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HomenewsNew York and New Jersey Legislators Introduce a Bicameral Plan to Repeal...

New York and New Jersey Legislators Introduce a Bicameral Plan to Repeal Congestion Charges.

Fort Lee, NJ (PIX11)— A Democratic congressman announced a bipartisan effort to stop congestion pricing with a colleague from across the Hudson River. The law would eliminate MTA federal funds if it implements congestion pricing.
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Manhattan drivers below 60th Street would pay $5–$23 for congestion pricing. The plan is mandated by New York State and New York City. Despite tentative plans to implement it before the end of the year, it has not happened yet.

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If that happens, New Jersey Democrat Josh Gottheimer and New York Republican Mike Lawler said they would reject federal funds for the MTA.

At a late morning news conference at the George Washington Bridge entrance, Gottheimer said, “Our Anti-Congestion Tax legislation will freeze federal dollars sent each year to the MTA — which totals approximately $2 billion a year — if the agency insists on barreling ahead with this $23-dollar-a-day tax.”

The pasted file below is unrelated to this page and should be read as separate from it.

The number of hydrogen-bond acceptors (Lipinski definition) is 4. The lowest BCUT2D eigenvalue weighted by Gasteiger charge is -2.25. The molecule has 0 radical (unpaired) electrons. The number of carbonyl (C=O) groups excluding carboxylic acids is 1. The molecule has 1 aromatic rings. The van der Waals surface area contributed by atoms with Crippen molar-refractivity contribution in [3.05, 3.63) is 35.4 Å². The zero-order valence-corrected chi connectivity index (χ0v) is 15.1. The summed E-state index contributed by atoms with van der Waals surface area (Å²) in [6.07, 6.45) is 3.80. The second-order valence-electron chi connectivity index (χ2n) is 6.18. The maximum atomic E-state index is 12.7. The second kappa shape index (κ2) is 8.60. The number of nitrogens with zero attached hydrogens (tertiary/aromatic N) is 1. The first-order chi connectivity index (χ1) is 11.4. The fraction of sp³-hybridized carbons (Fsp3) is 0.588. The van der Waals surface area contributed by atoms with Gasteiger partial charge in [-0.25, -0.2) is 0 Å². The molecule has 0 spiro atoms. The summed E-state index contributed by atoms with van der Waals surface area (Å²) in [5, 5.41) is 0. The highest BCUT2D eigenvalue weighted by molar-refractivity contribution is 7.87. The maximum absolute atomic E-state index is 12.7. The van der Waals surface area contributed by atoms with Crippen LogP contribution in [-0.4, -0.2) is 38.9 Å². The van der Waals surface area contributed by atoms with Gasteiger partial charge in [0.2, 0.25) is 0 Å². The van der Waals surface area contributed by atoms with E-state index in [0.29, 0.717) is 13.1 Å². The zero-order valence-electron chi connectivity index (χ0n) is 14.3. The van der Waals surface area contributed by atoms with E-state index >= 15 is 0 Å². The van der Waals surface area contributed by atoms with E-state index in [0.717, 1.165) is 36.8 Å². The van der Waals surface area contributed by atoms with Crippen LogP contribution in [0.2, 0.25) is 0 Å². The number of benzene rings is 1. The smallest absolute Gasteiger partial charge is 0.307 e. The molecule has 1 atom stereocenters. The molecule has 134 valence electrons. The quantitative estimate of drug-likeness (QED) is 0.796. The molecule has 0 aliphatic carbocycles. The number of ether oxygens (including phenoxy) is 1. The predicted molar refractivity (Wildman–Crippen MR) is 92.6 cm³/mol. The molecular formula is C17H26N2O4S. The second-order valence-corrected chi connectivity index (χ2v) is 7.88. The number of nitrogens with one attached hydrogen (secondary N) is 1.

Lawler addressed the MTA days before Manhattan’s second legal marijuana business opened. “If you’re going to continue forward with this, then you don’t need our federal dollars anymore, and you’re not getting one single cent,” he stated.

The Riders Alliance doubts the bill will pass.

“Manhattan has the best public transit in the US,” said Riders Alliance policy and communications director Danny Pearlstein.
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It chokes traffic, and we need real solutions, not grandstanding.”

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Gov. Kathy Hochul confirmed congestion charges Thursday. She wouldn’t say when it will start.

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The MTA expects $1 billion in annual earnings from the plan to expand public transit.

However, PIX11 News drivers were unanimously against congestion charges.

A silver sedan driver called it a scam. “It’s a ripoff.”

A livery driver argued congestion pricing will worsen a bad economy.

He added “$4, $5 for a dozen eggs” is tough. He claimed congestion charging makes budgets “extremely tight for people.”

Some public transportation orders disagreed over congestion charging. Red, a subway user, stated, “That’s a really wonderful concept since I think public transportation needs a lot of help.

“Many folks take the subway,” she added. Improve.”

Another metro commuter doubted congestion pricing would improve public transportation as required.

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“It’s like the lottery—meant it’s to go to education, [but doesn’t],” he remarked. “I don’t know if it’ll go where they say,”

MTA spokesperson John J. McCarthy released a statement. “Congestion charging is established New York State law,” it stated. Congestion pricing benefits the environment, fire trucks, buses, delivery vehicles, and the 90% of people who utilize mass transit.


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